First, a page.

Cherry Fruit Moth - Argyresthia pruniella


Wingspan 10 to 13 mm. A small brown and white species that is similar to many others in the genus.

Identification difficulty

Cherry orchards and around cherry trees. If you look closely at a cherry tree on a calm evening in July, you may find a number of these moths flitting around and resting distinctively 'nose-down' on the leaves.

When to see it

Late June and July.

Life History

The larvae feed internally in the cherries themselves. For this reason it can be a nuisance in orchards.

UK Status

It is widespread and common throughout Britain. In the Butterfly Conservation’s Microlepidoptera Report 2011 this species was classified as common.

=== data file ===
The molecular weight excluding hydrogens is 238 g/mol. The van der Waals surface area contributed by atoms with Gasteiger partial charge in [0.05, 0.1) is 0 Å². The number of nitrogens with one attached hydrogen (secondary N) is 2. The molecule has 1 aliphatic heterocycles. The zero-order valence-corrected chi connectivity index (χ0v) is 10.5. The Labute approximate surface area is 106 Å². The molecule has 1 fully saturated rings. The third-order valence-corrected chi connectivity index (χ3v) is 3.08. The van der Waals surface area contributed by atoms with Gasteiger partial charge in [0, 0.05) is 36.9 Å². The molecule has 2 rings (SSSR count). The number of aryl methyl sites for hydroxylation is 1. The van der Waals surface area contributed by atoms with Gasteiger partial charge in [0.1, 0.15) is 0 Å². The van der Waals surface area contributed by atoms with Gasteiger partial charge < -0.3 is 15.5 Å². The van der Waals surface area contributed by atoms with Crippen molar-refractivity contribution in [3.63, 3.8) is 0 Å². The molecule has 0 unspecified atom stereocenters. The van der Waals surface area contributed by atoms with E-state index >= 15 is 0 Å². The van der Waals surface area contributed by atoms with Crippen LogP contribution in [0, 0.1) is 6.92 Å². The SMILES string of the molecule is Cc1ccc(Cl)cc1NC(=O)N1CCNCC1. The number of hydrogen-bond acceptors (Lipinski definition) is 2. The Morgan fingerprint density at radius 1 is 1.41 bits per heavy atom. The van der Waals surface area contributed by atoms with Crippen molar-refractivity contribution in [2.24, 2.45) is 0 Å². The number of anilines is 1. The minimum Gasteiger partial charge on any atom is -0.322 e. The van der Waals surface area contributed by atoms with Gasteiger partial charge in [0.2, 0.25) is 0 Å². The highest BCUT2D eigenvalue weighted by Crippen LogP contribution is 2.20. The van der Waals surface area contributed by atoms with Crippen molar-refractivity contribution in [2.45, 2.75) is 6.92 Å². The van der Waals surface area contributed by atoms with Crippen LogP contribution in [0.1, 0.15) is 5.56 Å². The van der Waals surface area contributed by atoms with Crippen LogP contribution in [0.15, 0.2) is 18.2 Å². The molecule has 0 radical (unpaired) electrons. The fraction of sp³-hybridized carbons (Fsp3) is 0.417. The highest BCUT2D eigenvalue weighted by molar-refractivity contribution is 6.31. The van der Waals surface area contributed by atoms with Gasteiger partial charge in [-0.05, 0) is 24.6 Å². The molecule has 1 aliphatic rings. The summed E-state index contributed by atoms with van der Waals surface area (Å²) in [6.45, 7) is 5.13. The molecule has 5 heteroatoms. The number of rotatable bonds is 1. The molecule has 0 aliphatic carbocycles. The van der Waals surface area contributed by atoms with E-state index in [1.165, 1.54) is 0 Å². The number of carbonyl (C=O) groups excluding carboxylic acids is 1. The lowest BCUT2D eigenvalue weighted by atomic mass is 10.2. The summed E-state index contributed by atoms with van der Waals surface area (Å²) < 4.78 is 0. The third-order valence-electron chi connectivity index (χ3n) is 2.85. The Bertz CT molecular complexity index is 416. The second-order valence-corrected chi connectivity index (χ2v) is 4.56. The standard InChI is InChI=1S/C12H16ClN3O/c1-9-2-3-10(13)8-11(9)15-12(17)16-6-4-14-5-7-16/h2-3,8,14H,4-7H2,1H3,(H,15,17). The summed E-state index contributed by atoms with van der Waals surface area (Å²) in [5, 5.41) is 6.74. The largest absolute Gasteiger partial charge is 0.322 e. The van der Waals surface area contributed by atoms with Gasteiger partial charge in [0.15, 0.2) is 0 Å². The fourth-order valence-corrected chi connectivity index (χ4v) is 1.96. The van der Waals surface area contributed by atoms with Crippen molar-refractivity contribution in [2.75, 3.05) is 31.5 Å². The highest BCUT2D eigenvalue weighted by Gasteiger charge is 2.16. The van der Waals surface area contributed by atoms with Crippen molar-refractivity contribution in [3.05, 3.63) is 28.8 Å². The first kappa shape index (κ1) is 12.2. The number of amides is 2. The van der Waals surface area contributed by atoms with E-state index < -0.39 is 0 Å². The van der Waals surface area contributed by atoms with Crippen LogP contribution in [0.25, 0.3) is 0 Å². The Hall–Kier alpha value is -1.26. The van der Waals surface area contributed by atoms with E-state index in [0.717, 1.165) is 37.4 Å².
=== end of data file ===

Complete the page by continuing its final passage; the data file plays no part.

VC55 Status

Fairly frequent but not common in Leicestershire and Rutland. L&R Moth Group status = B (scarce resident or restricted distribution or regular migrant).

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Leicestershire & Rutland Map


Yellow squares = NBN records (all known data)
Coloured circles = NatureSpot records: 2020+ | 2015-2019 | pre-2015

UK Map